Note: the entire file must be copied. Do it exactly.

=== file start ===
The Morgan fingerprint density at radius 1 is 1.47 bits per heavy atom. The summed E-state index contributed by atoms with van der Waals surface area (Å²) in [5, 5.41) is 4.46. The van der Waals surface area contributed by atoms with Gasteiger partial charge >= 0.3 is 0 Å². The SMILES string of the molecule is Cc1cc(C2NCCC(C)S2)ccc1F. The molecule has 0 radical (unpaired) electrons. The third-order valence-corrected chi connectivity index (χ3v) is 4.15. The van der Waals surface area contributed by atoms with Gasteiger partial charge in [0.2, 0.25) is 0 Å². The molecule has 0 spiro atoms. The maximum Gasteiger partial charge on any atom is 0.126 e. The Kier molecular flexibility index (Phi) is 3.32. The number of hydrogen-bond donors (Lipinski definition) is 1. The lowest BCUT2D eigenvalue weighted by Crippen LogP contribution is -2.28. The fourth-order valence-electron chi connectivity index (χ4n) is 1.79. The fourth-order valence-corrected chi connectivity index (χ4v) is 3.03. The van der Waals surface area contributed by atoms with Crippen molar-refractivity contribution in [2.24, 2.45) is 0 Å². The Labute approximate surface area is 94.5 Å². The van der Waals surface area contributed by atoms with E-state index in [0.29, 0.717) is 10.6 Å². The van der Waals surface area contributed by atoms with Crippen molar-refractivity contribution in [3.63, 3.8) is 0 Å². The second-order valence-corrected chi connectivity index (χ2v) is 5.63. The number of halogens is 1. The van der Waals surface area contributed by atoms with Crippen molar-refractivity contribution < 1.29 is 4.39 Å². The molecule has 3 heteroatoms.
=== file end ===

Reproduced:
The Morgan fingerprint density at radius 1 is 1.47 bits per heavy atom. The summed E-state index contributed by atoms with van der Waals surface area (Å²) in [5, 5.41) is 4.46. The van der Waals surface area contributed by atoms with Gasteiger partial charge >= 0.3 is 0 Å². The SMILES string of the molecule is Cc1cc(C2NCCC(C)S2)ccc1F. The molecule has 0 radical (unpaired) electrons. The third-order valence-corrected chi connectivity index (χ3v) is 4.15. The van der Waals surface area contributed by atoms with Gasteiger partial charge in [0.2, 0.25) is 0 Å². The molecule has 0 spiro atoms. The maximum Gasteiger partial charge on any atom is 0.126 e. The Kier molecular flexibility index (Phi) is 3.32. The number of hydrogen-bond donors (Lipinski definition) is 1. The lowest BCUT2D eigenvalue weighted by Crippen LogP contribution is -2.28. The fourth-order valence-electron chi connectivity index (χ4n) is 1.79. The fourth-order valence-corrected chi connectivity index (χ4v) is 3.03. The van der Waals surface area contributed by atoms with Crippen molar-refractivity contribution in [2.24, 2.45) is 0 Å². The Labute approximate surface area is 94.5 Å². The van der Waals surface area contributed by atoms with E-state index in [0.29, 0.717) is 10.6 Å². The van der Waals surface area contributed by atoms with Crippen molar-refractivity contribution in [3.63, 3.8) is 0 Å². The second-order valence-corrected chi connectivity index (χ2v) is 5.63. The number of halogens is 1. The van der Waals surface area contributed by atoms with Crippen molar-refractivity contribution < 1.29 is 4.39 Å². The molecule has 3 heteroatoms.